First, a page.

Although the removal of the wand is a huge first step towards admitting that there is a problem, EPCOT is still in the midst of a massive, crippling identity crisis. The past few administrative regimes have allowed laziness, cheapness, and - worst of all for the last gasp of real optimism about our futures in the 20th Century - post modern sarcasm to enter the EPCOT realm. Yet strangely all does seem to be good in Prototype Land as of this writing, and it is strange to reflect that the last serious bit of writing about The Place With The Big Golf Ball posted on this blog was made in March while we were still under the shadow of The Big Wand and on disaster watch for El Rio del Tiempo's successor. Well now the wand is gone but the relief of El Rio del Tiempo's awkwardly named successor not being a disaster has been heavily negated by an honest to god tragically awful new Canada circlevision film. A new head of EPCOT has been named, a museum has opened, and Disney has sold us an old-fashioned EPCOT T-shirt for twenty bucks.
I say that now, before Spaceship Earth reopens as something possibly very different in March, while we're still feeling all warm and happy about the 25th, while the godawful wand no longer casts a long shadow over Communicore Center, and while the two best things about EPCOT - Food and Wine and Holidays Around the World - are in full swing... now, now is the time to begin to probe the question as to exactly what the hell EPCOT thinks she's up to.
I wrote a very basic examination of EPCOT's aesthetic history back in January, and this is what I said about EPCOT's modern sensibilities:
What WDI is actually doing is slowly recasting the EPCOT aesthetic in a new mold which seeks to reduce the monolithic lines, huge open spaces and serious atmosphere of contemplation and exploration. Everywhere kinetic devices and colorful distractions whirl and turn and loom and dance and play music in an effort to stimulate the pleasure center synapses, not the intellectual response the buildings are actually designed to evoke. Even the classy exterior of Paul Pressler’s Mission: SPACE pavilion is more intended to evoke excitement and use up extra digital camera space than the more abstract horizon-line / gemstone of Horizons, which it replaced. It may integrate with EPCOT aesthetically but, like The Living Seas and Wonders of Life before it,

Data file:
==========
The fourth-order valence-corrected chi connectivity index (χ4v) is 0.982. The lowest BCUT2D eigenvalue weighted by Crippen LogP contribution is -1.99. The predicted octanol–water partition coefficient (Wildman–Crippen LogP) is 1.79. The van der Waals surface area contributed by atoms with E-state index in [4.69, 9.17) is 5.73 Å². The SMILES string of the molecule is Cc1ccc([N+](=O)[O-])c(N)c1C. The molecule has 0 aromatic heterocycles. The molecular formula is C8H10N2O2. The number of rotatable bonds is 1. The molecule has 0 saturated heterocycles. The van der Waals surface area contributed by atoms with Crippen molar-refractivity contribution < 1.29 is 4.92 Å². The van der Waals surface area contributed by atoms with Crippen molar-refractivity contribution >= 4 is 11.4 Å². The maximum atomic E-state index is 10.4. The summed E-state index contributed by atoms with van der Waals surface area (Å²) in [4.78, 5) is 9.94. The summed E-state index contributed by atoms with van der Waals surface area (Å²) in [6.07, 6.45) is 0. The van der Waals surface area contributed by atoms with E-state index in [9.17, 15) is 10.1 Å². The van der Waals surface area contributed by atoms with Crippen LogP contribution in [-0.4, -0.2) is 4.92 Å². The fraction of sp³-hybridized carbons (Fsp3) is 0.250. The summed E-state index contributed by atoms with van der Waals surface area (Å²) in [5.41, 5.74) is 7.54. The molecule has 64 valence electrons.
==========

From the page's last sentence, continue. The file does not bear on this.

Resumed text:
: SPACE doesn’t know what it’s doing here in this strange park full of so much serious information. Mission
Let us, then, use this as a blueprint for attacking the Future World side of the equation.
EPCOT sure has a lot of clutter strewn across her landscape these days: although the wand is gone, everywhere tiny things like water play areas, purple hot dog carts, neon, and weird netted canopies are flying this way and that. The Living Seas, which once had the most memorable entrance sign because of the waves crashing over it, a subtle but cool enhancement, is now strewn with those obnoxious birds from Finding Nemo. Areas which were once uninterrupted rolling hills of green and flowers have now had coffee carts plopped down in front of them. Useful but ugly big LED signs have sprung up all across Future World telling you not only wait time information, but things like the time and the weather that we're used to seeing on scrolling signs outside drug stores.
It's not all bad and recently there has been in effort in the Communicore Central to reduce the amount of stuff that's there to pester you, but ill-fitting carts and diversions and whirlygigs still fill this area. In "An Aesthetic history of EPCOT" I spoke of how EPCOT totally eschews traditional modes of the theme park space, and I think the problem is that the People In Charge still haven't figured out that EPCOT, unlike Magic Kingdom, does not benefit from little pockets of activity you can stumble across. EPCOT's aesthetic is built right into her very buildings and walkways, and that is sleek, uncluttered lines and open spaces. You can't cover these up and the result of trying is to make these original design choices more, not less obvious to the casual observer. The act of having to look past the twirling whirlygig to see the bold primary shapes of Communicore just accents the disjunction.